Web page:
1862 Rare Dog Story in a Bayntun Binding - Rab and His Friends illustrated by Dr John Brown.
Author: Dr. John Brown.
Title: Rab and His Friends.
Publisher: Edinburgh: Edmonston and Douglas, 1862.
Language: Text in English.
Size: 10 " X 8 ".
Pages: x-34 pages.
Binding: Attractive and near fine binding, finely bound by Bayntun in half blue morocco leather (hinges fine, overall slightly worn and scuffed - as shown) under a protective removable mylar cover. Upper edge gilt.
Content: Very good content (bright, tight and clean, rare light foxing or staining - as shown).
Illustrations: Complete with the 7 beautiful full-page engraved plates.
The book: Rare, attractive and nicely bound by Bayntun early edition of "Rab and his Friends" - a short story by Scottish writer Dr John Brown. It was very popular in the 19th century and often considered John Brown's best, or at least most well-known work. Even though short in length it was often published as a single volume with illustrations.
The title character 'Rab' - the Lowland Scots form of 'Rob' - is "a huge mastiff" dog. He is described as being "old, grey, brindled, as big as a Highland bull", as well as being extremely loyal and loving.
"Rab and His Friends" is a simple story that includes an insight into how John Brown's teacher and employer, Doctor James Syme, taught and operated. The other main characters are Rab, a ferocious mastiff dog, his owner, James Noble, a carter or carrier by trade, and the carter's ailing wife Ailie. Set in Edinburgh in the 1830s, the story begins with a fight between Rab and a bull terrier which Brown, the narrator, watches as a teenage boy. Six years later, Brown is a medical student at Minto House Hospital and has maintained a friendship with Rab and James, the laconic carrier. One day, James arrives at the hospital with his wife Allie, who is found to have advanced breast cancer. Following an operation, Allie dies, attended by James and Rab. Not long after Allie's funeral, James dies too, and the carrier's business is sold, along with James's horse and dog. A chance meeting between Brown and the new owner reveals that Rab the dog had to be killed, because he wouldn't let anybody near the horse out of loyalty to James. The story ends with the faithful dog's funeral.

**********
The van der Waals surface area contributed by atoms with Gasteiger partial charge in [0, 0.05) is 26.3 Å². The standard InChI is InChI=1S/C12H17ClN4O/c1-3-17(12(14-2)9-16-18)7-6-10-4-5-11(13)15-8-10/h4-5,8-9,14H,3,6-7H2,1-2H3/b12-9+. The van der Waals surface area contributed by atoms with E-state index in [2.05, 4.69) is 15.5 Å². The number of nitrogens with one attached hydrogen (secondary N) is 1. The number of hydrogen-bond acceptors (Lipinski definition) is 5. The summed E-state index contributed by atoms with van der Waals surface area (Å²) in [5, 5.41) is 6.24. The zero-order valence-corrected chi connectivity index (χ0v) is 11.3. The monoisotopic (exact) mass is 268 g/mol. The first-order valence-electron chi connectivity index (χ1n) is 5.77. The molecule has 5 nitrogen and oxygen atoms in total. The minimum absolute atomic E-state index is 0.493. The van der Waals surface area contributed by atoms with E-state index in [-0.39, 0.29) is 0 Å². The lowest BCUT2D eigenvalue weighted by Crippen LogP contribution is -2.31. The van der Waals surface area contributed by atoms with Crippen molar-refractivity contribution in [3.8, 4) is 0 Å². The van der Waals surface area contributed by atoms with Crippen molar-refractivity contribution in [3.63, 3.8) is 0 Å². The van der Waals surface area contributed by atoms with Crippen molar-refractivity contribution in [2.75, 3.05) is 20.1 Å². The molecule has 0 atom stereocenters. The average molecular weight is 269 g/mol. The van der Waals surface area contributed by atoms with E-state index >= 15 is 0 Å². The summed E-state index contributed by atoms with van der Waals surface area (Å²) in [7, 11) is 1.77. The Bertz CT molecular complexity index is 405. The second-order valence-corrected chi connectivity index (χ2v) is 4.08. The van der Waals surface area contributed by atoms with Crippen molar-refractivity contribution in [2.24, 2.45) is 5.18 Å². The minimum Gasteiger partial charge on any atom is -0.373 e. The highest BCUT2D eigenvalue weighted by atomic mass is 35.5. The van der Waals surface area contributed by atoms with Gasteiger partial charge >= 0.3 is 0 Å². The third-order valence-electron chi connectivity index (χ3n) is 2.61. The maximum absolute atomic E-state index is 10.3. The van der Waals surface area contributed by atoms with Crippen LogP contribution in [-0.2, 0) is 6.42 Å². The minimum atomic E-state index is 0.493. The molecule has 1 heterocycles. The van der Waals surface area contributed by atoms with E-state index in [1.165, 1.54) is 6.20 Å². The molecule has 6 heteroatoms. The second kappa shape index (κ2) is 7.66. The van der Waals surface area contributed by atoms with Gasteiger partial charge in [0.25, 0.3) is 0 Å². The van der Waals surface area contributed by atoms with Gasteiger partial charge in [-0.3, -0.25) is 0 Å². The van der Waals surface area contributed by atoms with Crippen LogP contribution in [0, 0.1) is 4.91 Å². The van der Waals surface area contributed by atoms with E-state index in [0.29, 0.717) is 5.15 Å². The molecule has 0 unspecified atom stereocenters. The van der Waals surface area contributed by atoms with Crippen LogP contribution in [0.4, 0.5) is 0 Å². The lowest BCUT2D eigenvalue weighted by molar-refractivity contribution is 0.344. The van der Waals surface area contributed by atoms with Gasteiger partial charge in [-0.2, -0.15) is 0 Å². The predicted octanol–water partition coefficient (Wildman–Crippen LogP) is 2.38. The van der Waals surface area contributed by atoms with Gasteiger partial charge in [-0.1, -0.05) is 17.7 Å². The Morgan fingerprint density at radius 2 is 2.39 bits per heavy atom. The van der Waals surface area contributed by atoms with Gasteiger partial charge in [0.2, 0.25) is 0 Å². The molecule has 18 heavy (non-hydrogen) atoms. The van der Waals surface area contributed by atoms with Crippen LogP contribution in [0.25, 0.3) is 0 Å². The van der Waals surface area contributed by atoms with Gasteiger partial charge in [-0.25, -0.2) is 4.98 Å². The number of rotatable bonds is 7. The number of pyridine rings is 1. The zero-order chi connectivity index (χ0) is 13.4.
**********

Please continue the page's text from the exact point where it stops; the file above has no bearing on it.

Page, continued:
The author: John Brown FRSE FRCPE (22 September 1810 – 11 May 1882) was a Scottish physician and essayist known for his three-volume Horae Subsecivae (Leisure Hours, 1858), containing essays and papers on art, medical history and biography. Best remembered are his dog story "Rab and his Friends" (1859) and his essays "Pet Marjorie" (1863), on Marjorie Fleming, the ten-year-old prodigy and alleged "pet" of Walter Scott, "Our Dogs", "Minchmoor", and "The Enterkine". Brown was half-brother to the organic chemist Alexander Crum Brown.
The binder: George Bayntun was born in 1873 in Bath, England. After an apprenticeship, he began his own bookbinding business in Bath in 1894, binding books by hand with great craftsmanship. Although many binders were using machines in their process, Bayntun refused to use modern techniques.
Share this Product
More from this collection
1862 Rare Dog Story in a Bayntun Binding - Rab and His Friends illustrated by Dr John Brown. Price List